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The man behind the tree

There was a time when Kaleb Bollen thought success meant monetary wealth and job security. These days nothing makes him feel more successful than eliciting a smile from a shy child or world-weary stranger.

The 26 year-old, who Adelaideans may recognise as the ‘human tree’ from Rundle Mall, quit his lucrative mining job two years ago to busk as a living statue around the world.

“I didn’t tell anyone that I was doing it because you can imagine how it feels to say, ‘Hey – I’m going to dress up as a plant’,” Kaleb says.

“But (while working) I really felt like I was being influenced by other people’s values. I was earning lots of money but I wasn’t happy.

“I was thinking every day, ‘What’s the point? I’m not fulfilling my desires’ and my relationship was struggling because of it.”

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Having quit the job and craving meaningful connections with the people around him, Kaleb sought an outlet that could brighten their lives while easing his own sense of loneliness.

Developing Bush and Bird, his first statue character, gave him one.

“There ended up being this whole storyline behind Bush and Bird which I think is an expression of where I was at back then,” Kaleb says.

“I’d lived with some really severe depression and anxiety and the bluebird that’s on my shoulder was the character I created to help pull me through.

“In my imagination we’d fly around together and my anxiety would go away, kind of like me and Bluebird against the world.”

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Five weeks later he was on the road, first busking as Bush and Bird around Australia and then progressing to Asia and Europe where he created a second character: Pink Man.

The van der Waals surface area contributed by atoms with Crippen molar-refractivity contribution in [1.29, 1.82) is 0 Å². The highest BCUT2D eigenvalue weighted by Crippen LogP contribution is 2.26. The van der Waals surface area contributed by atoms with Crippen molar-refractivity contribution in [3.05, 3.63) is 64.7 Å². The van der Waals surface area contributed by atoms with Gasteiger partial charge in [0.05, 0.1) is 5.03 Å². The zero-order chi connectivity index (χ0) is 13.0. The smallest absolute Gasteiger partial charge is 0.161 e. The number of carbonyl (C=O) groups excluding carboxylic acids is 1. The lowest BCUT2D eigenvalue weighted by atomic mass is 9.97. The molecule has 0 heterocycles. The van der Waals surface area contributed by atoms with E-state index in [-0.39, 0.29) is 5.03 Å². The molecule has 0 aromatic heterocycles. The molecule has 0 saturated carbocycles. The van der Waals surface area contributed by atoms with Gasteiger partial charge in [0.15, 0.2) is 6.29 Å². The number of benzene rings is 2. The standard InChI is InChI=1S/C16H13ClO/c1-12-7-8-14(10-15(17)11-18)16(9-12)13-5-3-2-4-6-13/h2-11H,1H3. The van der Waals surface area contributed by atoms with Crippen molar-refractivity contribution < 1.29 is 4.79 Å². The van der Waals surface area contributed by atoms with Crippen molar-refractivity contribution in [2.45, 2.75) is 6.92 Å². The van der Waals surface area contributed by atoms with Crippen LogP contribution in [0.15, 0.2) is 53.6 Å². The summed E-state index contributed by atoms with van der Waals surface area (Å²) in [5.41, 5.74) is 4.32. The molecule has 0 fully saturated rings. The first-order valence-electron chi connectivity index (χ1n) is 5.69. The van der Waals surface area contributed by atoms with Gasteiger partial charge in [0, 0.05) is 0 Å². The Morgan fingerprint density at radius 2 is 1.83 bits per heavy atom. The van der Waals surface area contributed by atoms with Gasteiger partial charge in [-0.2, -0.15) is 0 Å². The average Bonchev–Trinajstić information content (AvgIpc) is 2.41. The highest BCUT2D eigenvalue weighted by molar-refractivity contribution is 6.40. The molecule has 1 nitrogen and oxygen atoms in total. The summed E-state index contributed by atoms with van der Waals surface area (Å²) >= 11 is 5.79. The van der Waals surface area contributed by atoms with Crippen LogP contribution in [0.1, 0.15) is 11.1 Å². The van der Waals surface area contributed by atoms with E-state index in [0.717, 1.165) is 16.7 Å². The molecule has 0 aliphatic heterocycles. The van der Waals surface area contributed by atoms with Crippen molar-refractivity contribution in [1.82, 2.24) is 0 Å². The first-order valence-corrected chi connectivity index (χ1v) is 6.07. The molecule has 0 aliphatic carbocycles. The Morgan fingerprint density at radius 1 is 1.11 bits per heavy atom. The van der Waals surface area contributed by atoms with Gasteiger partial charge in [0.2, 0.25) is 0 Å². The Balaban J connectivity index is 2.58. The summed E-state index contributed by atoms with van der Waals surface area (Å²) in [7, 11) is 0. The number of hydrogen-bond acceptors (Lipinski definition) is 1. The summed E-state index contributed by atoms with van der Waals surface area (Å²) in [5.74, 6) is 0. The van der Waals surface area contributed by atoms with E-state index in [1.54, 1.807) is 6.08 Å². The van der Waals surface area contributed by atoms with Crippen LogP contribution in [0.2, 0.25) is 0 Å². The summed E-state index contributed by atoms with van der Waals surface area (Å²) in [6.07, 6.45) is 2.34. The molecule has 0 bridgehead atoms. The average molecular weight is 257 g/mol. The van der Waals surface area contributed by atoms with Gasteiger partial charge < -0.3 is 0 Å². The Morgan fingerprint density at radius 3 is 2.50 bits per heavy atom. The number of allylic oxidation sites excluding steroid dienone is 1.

“It just sank in that I go could where I wanted, do what I wanted,” Kaleb says.

“The concept was ultimately about a simple exchange and still is – I want to make people happy and if they want to, they can exchange some kind of value in the form of money.

“It might be in gratitude or to support me so I can continue doing that for other people. I love the beauty and the simplicity of that.”

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His recollections of this newfound freedom can sound idyllic, but Kaleb also remembers feeling overwhelming panic and self-doubt as he left his familiar routines and the security of a regular income.

“Going out in the street and busking, it almost killed me to do,” he says.

“I went from having a very structured life – I was married, had money, a job – to this.

“Standing out in front of all these people and being suffocated by this costume was terrifying but it made me determined to go on and push through the fear.”

Kaleb believes the challenge of accepting that fear alongside the joy he took in making people smile made him more open to expressing emotion.

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Bush and Bird amplifies a very vulnerable part of myself,” he explains.

“I felt like the world was against me and then I ended up having all these beautiful connections with people who engaged with the character.

“Behind the safety of the costume I was allowed to express the part of myself that really wanted to connect with people, to make them happy.

“And I think that’s what everyone wants – they want to love, they want to connect with other people but feel like they need some kind of permission.”

When Kaleb is in costume, people approach him for high-fives, hugs, kisses and photographs, sometimes taking up to half an hour from their schedules to dance with him and ‘water’ his leaves with the watering-cans he keeps in his space as props.

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“No one does that to me on the street without a costume,” he says.